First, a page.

Welcome to Six Metres.
You have probably heard the phrase ‘the Magic Band’ in connection with 50MHz and possibly wondered what is so special about it. There is no denying the fact that there are a large number of dedicated, some might say fanatical, band users who will happily talk ‘Six Metres’ to anyone who will listen explaining why the band is special to them. That’s what we intend to do in the following paragraphs.
Background The Six Metre band is located at the lower end of the VHF spectrum and exhibits all of the characteristics that you would expect of a VHF band. This is particularly true during the sunspot minimum years when, for the most part, it is similar to two metres. The maximum useable frequency or MUF rarely reaches the ten metre band during this time never mind six metres and consequently the band is fairly quiet except for sporadic-E during the summer and (to a lesser extent) in the winter months.
Even when the MUF doesn't reach 50 MHz, solar activity can be the trigger that will allow various other types of propagation to occur. In fact, 6m is probably the only band that will support just about every form of propagation that you can think of and this is just one of the many things that make it so interesting and, at times, unpredictable. It is also the main reason why it has become known as ‘the Magic Band’.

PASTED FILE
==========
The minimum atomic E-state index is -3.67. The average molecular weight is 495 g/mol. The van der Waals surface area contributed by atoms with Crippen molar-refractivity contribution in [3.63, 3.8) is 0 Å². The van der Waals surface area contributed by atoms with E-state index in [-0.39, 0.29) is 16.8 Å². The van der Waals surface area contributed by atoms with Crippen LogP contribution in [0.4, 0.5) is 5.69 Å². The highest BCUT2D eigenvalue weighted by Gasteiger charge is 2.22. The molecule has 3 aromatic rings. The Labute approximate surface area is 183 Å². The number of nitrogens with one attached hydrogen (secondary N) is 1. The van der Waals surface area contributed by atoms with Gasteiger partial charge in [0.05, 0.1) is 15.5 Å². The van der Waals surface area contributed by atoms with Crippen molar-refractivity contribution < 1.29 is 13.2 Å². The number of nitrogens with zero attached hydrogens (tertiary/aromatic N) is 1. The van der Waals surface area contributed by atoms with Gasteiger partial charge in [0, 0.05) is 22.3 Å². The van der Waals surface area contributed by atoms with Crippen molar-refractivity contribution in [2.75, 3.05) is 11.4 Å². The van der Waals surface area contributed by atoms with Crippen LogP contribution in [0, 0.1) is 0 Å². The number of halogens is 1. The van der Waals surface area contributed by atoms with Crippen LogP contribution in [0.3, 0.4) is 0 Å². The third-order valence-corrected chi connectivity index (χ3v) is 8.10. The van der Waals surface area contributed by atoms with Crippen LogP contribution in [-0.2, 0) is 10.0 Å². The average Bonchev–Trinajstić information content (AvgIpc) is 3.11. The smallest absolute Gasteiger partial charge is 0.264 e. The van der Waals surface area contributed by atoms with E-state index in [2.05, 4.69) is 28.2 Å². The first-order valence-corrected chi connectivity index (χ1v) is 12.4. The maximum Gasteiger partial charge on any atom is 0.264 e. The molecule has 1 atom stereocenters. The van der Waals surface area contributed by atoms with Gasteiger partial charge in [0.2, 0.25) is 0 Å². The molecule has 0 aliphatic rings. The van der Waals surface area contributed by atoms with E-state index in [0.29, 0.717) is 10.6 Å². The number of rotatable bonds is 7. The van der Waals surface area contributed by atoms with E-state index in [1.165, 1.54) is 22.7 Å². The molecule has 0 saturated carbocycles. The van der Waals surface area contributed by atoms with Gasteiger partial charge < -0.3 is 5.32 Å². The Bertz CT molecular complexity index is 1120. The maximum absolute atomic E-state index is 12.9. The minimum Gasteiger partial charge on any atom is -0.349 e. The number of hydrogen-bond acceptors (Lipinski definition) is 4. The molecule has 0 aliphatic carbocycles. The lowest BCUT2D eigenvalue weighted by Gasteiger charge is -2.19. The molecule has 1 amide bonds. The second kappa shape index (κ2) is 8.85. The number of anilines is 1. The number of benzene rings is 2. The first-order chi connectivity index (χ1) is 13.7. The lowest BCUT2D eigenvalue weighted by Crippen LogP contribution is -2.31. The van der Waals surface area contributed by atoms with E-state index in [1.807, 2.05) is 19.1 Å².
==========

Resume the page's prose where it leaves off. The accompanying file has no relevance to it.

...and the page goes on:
For many people a large portion of the band remains unexplored territory, being given over to more esoteric modes. FM is well catered for but activity tends to be in small pockets around the country however, several FM repeaters are now well established.
In recent years the rise of digital communication has seen a large increase in the use of data modes.
The ability of data modes to perform well under testing band conditions and at relatively low power levels has seen a marked increase in the number of Earth Moon Earth (EME) capable stations. So much so that it is now common-place for DX-peditions to include 50MHz EME as part of their package especially if the operation is outside traditional periods of good propagation or is from a particularly remote location. You no longer need an antenna like this for EME although it helps!
Most SSB and CW operation takes place in the lower 300kHz portion of the band. From 50 MHz up to around 50.080 MHz the band is populated by various beacons however at the time of writing this is due to change with all of these beacons due to migrate 400kHz higher in frequency. The reason for this is to release a large portion of prime frequency space at the bottom of the band to other uses. In addition, a synchronised beacon chain is proposed in the bottom 30kHz. This proposal, which was ratified in Region 1 at the Sun City conference in 2012, allocates a 10kHz slot to each of the three Regions within which will operate the beacon chain. Each beacon is intended to comprise both an analogue and a digital component.
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